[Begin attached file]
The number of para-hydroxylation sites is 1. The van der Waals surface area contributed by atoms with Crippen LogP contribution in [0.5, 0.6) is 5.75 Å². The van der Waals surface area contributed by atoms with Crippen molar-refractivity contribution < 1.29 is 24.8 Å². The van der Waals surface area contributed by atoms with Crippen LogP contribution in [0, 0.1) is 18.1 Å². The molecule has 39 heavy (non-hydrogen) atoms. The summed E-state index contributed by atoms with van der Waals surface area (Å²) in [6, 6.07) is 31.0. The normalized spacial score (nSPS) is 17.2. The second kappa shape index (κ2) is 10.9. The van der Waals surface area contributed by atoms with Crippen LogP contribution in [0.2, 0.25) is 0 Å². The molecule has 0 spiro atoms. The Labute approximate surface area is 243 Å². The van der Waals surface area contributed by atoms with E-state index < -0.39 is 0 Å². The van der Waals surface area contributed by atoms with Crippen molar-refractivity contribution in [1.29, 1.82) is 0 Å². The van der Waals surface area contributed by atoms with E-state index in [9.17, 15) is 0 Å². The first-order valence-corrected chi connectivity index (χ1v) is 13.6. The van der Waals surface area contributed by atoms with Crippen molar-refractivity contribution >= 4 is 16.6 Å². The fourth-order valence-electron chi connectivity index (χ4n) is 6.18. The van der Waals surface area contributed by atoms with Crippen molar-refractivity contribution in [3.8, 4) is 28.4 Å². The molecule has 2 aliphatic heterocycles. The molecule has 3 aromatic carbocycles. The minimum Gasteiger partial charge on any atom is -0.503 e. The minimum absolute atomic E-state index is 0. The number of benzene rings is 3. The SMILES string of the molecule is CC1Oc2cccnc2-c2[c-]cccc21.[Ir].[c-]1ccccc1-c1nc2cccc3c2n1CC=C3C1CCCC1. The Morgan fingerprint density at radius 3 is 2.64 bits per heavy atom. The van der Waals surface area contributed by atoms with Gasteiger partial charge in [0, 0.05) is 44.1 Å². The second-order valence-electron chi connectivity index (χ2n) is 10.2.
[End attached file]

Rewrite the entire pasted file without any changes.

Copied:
The number of para-hydroxylation sites is 1. The van der Waals surface area contributed by atoms with Crippen LogP contribution in [0.5, 0.6) is 5.75 Å². The van der Waals surface area contributed by atoms with Crippen molar-refractivity contribution < 1.29 is 24.8 Å². The van der Waals surface area contributed by atoms with Crippen LogP contribution in [0, 0.1) is 18.1 Å². The molecule has 39 heavy (non-hydrogen) atoms. The summed E-state index contributed by atoms with van der Waals surface area (Å²) in [6, 6.07) is 31.0. The normalized spacial score (nSPS) is 17.2. The second kappa shape index (κ2) is 10.9. The van der Waals surface area contributed by atoms with Crippen LogP contribution in [0.2, 0.25) is 0 Å². The molecule has 0 spiro atoms. The Labute approximate surface area is 243 Å². The van der Waals surface area contributed by atoms with E-state index < -0.39 is 0 Å². The van der Waals surface area contributed by atoms with Crippen molar-refractivity contribution in [1.29, 1.82) is 0 Å². The van der Waals surface area contributed by atoms with E-state index in [9.17, 15) is 0 Å². The first-order valence-corrected chi connectivity index (χ1v) is 13.6. The van der Waals surface area contributed by atoms with Crippen molar-refractivity contribution >= 4 is 16.6 Å². The fourth-order valence-electron chi connectivity index (χ4n) is 6.18. The van der Waals surface area contributed by atoms with Crippen molar-refractivity contribution in [3.8, 4) is 28.4 Å². The molecule has 2 aliphatic heterocycles. The molecule has 3 aromatic carbocycles. The minimum Gasteiger partial charge on any atom is -0.503 e. The minimum absolute atomic E-state index is 0. The number of benzene rings is 3. The SMILES string of the molecule is CC1Oc2cccnc2-c2[c-]cccc21.[Ir].[c-]1ccccc1-c1nc2cccc3c2n1CC=C3C1CCCC1. The Morgan fingerprint density at radius 3 is 2.64 bits per heavy atom. The van der Waals surface area contributed by atoms with Gasteiger partial charge in [0, 0.05) is 44.1 Å². The second-order valence-electron chi connectivity index (χ2n) is 10.2.